Sex differences in the anatomy of coronary artery disease.
In a prospective study, the extent and severity of coronary artery disease (CAD) as well as the location of coronary stenoses were studied comparatively, in relation to age and sex, in 192 consecutive women vs 543 selected men, who all underwent coronary angiography during the same time period, and who were found to have significant CAD.
However, the location of coronary stenoses did not show important differences between men and women with the left anterior descending being the most frequently involved artery.
Furthermore, the calculated Gensini index, which reflects cumulatively the extent, severity and location of coronary stenoses, was significantly higher in men (59.2±34.6 vs 52.2±36.2, p=0.03), implying more severe and extensive CAD.
The prevalence of angiographically evident collateral circulation also increased with age and was significantly higher in men than in women (58% vs 48%, p=0.025).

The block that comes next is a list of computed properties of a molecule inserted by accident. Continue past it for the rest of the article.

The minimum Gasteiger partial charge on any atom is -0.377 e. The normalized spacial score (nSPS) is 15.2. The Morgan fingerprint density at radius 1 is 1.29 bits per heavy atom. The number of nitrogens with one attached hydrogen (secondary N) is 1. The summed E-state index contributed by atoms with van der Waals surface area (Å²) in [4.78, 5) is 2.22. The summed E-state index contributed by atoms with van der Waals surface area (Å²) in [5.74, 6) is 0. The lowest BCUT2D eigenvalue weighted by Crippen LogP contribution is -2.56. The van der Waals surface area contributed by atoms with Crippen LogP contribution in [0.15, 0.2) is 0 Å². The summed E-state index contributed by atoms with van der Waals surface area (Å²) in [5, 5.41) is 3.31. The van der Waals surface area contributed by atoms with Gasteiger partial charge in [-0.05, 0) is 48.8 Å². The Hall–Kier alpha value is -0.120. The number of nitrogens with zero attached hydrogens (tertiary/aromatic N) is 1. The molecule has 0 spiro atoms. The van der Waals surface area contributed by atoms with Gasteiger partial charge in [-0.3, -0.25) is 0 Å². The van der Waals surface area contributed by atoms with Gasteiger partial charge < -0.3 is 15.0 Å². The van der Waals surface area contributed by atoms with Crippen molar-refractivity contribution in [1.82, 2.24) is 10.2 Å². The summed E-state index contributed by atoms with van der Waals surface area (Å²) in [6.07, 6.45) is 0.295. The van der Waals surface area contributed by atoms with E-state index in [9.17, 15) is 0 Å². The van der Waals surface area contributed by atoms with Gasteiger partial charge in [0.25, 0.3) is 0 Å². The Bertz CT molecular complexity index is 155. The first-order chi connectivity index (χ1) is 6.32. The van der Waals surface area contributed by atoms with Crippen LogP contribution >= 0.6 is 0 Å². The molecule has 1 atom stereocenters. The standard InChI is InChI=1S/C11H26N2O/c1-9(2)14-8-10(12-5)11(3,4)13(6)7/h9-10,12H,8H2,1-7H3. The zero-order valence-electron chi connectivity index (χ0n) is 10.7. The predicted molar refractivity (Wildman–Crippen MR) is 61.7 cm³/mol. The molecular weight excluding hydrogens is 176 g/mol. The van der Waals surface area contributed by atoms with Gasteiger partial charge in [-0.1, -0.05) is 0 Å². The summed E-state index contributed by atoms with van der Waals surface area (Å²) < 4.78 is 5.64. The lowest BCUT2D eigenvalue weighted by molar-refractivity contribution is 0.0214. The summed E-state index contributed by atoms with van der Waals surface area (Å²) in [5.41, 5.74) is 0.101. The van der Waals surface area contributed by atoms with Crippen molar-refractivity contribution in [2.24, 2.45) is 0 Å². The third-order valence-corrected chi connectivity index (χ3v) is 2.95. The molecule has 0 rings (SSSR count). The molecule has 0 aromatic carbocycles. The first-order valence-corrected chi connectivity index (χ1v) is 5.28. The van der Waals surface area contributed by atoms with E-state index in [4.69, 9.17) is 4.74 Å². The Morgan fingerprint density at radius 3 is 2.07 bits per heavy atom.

The global left ventricular fraction was not different between male and female patients in the study 48.1±14 vs 46.8±14.5%). It is concluded that among patients who develop CAD there are still important age-and sex-related differences in the patterns of coronary anatomy which could be helpful in the clinical evaluation and management of patients with coronary disease, especially women.
Mots-clés Pascal : Cardiopathie coronaire, Homme, Sexe, Age, Epidémiologie, Sténose, Grèce, Europe, Appareil circulatoire pathologie
Mots-clés Pascal anglais : Coronary heart disease, Human, Sex, Age, Epidemiology, Stenosis, Greece, Europe, Cardiovascular disease
Notice produite par :
Inist-CNRS - Institut de l'Information Scientifique et Technique
Cote : 95-0382192
Code Inist : 002B12A03. Création : 01/03/1996.